Fred,
Regarding the emulation of rendering the color of brickwork that one modeler has done and trying it yourself is another story. Don't get me wrong, because I do believe, but it's the "followers" that won't be able to do it exactly like your modeling, no matter how many times they reread it! You have the "gift" for this! LOL
Rich



Country: USA | Posts: 3590 Go to Top of Page

Michael Hohn
Fireman



Posted - 07/03/2018 :  10:33:12 PM  Show Profile  Visit Michael Hohn's Homepage  Reply with Quote
The orange is actually not far off from the color of a freshly-broken face of the brick used for chimneys in our 160 year old house. Time, weather and coall in the fireplaces has turned it to the subtle multitude of colors you achieved.

Mike


_______________________________________________________________________________________________
Nobody living can ever stop me, as I go walking that freedom highway -- Woody Guthrie

Country: USA | Posts: 4135 Go to Top of Page

Ray Dunakin
Fireman



Posted - 07/04/2018 :  12:06:27 AM  Show Profile  Visit Ray Dunakin's Homepage  Reply with Quote
Marvelous work!


Country: USA | Posts: 3199 Go to Top of Page

Terrell
Fireman

Posted - 07/04/2018 :  2:35:35 PM  Show Profile  Reply with Quote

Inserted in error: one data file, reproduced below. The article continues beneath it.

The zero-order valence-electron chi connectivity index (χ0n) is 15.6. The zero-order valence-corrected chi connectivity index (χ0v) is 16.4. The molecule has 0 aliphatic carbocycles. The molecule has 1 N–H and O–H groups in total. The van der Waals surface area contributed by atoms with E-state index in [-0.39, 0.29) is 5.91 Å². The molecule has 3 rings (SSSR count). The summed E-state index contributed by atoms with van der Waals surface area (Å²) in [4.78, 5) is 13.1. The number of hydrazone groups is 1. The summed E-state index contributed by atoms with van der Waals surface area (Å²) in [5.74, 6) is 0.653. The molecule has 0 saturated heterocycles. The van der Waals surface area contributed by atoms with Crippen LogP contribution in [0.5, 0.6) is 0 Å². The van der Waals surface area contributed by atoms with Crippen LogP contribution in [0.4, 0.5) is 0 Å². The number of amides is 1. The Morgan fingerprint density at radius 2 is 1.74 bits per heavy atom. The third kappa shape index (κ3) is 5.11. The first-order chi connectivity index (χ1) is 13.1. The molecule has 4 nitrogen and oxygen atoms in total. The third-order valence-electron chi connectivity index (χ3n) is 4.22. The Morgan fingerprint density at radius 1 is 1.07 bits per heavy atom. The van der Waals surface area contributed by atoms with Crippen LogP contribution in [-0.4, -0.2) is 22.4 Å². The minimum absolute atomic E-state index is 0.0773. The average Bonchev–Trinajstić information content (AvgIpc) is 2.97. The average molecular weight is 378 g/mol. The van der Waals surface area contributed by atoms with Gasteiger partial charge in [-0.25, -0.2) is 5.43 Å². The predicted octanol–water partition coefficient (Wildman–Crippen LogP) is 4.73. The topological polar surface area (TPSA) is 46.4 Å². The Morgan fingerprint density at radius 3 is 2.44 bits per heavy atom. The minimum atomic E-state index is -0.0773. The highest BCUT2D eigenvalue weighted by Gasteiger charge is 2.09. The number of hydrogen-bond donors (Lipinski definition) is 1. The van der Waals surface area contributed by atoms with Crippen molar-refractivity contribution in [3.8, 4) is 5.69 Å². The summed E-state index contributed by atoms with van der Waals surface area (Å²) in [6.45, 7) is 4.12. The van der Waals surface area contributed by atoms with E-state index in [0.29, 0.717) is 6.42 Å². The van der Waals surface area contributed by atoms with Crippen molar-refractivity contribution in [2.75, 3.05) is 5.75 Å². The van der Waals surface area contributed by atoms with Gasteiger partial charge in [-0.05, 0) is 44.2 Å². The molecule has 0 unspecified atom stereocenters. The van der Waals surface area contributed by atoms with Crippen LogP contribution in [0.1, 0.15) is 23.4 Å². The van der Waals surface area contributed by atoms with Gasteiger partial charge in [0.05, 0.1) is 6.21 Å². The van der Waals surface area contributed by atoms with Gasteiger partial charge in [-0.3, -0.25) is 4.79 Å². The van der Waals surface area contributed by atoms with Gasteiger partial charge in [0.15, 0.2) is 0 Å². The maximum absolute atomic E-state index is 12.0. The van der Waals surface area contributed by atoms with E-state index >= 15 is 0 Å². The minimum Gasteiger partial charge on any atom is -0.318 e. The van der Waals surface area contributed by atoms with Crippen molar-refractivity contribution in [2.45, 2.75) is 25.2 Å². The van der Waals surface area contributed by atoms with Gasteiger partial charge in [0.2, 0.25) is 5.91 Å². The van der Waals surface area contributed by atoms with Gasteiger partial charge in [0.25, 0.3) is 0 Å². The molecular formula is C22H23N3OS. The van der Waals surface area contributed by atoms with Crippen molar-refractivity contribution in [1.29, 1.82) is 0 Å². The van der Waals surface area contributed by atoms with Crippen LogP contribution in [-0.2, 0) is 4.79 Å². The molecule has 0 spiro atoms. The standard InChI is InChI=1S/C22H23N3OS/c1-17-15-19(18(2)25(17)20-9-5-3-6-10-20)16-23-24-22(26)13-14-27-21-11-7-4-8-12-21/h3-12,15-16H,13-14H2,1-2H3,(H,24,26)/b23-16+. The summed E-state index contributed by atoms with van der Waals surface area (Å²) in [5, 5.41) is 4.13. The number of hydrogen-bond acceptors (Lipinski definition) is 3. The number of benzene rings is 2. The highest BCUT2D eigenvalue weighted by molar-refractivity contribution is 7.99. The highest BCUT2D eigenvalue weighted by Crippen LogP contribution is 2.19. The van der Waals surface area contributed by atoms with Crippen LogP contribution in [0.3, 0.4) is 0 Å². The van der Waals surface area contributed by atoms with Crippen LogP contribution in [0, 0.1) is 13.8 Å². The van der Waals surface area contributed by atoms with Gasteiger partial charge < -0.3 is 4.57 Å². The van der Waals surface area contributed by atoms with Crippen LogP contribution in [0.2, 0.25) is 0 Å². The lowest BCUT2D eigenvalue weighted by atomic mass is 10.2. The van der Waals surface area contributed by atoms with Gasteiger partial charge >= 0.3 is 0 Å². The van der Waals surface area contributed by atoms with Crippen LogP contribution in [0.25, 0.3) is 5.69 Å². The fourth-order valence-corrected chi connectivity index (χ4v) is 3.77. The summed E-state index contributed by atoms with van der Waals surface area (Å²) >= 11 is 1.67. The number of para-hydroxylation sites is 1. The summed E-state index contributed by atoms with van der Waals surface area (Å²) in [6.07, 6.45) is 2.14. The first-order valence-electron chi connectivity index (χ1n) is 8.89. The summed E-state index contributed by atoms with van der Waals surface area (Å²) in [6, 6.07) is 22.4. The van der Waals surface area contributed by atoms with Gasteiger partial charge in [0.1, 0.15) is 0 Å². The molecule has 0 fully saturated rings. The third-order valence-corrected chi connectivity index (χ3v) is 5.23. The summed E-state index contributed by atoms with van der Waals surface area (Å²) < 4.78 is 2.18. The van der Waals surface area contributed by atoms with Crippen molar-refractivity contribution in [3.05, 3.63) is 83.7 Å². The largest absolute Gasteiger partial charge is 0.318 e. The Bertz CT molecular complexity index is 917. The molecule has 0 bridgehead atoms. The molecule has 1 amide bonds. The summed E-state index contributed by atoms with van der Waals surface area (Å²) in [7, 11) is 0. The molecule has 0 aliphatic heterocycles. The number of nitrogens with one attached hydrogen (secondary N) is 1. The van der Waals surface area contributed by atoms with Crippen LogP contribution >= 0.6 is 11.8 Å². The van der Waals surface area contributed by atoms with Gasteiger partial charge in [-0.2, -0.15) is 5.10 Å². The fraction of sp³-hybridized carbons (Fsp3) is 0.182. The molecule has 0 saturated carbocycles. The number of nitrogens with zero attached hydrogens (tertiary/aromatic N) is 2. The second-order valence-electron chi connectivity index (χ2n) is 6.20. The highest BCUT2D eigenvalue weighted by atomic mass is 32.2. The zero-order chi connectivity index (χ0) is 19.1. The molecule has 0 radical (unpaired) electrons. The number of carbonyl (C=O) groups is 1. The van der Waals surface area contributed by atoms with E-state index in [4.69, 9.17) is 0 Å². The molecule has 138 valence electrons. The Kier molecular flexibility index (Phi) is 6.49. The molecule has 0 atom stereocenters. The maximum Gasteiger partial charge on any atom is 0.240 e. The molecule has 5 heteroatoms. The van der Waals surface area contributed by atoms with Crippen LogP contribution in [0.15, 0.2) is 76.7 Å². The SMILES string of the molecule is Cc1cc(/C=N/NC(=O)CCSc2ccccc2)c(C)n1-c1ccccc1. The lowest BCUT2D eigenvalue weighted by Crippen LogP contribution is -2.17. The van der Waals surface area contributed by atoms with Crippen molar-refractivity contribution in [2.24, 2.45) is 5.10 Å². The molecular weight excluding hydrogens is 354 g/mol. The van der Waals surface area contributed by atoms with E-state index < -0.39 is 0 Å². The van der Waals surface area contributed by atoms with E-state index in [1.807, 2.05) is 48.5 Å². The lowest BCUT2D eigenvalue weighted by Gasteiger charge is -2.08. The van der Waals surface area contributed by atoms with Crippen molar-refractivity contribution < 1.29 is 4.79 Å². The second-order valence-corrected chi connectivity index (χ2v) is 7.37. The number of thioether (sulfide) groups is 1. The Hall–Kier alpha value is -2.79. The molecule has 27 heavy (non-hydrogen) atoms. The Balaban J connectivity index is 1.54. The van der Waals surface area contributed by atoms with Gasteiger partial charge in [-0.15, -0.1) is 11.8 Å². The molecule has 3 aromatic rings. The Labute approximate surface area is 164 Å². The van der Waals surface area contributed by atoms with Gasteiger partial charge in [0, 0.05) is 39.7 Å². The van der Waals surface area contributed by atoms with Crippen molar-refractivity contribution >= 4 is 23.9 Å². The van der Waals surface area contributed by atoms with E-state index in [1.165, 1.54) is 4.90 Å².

Thanks, Rich, Mike and Ray !!

The basement windows are installed and I'm beginning work on the front yard.






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sgtbob
Fireman

Premium Member


Posted - 07/04/2018 :  3:16:42 PM  Show Profile  Visit sgtbob's Homepage  Reply with Quote
Terrell, That is REALLY NICE !!

Bob


http://www.railroad-line.com/forum/topic.asp?TOPIC_ID=30102&whichpage=1
http://www.railroad-line.com/forum/topic.asp?TOPIC_ID=38921
http://www.railroad-line.com/forum/topic.asp?TOPIC_ID=45371
http://www.freewebs.com/santmod/

Country: USA | Posts: 3551 Go to Top of Page

Pennman
Fireman

Premium Member


Posted - 07/04/2018 :  3:16:45 PM  Show Profile  Reply with Quote
Fred,
I see you used cork for a portion of the ground, that's cool, I have used it too. This is really taking shape and quick too. Nice modeling.

Rich



Country: USA | Posts: 3590 Go to Top of Page

TRAINS1941
Engineer

Premium Member


Posted - 07/04/2018 :  5:40:10 PM  Show Profile  Reply with Quote
A beautiful building!!

Jerry

"And in the end, itís not the years in your life that count. It's the life in your years." A. Lincoln

Country: USA | Posts: 10769 Go to Top of Page

wvrr
Fireman



Posted - 07/04/2018 :  5:48:52 PM  Show Profile  Visit wvrr's Homepage  Reply with Quote
It keeps getting better! I am looking forward to seeing what you do for the roof...not that I am rushing you!

Chuck



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Terrell
Fireman

Posted - 07/04/2018 :  8:24:45 PM  Show Profile  Reply with Quote
Thanks, Bob, Rich and Jerry. Rich, we'll see why the cork later.

Chuck, I took a trip to Lowe's Home Improvement earlier today to look at the crown molding that was suggested. What I saw that was even close to working for me was going to be really hard to work with and too expensive for the little bit of it I would need. So right now I'm back to where I was on the roof, exploring options. And working back at ground level.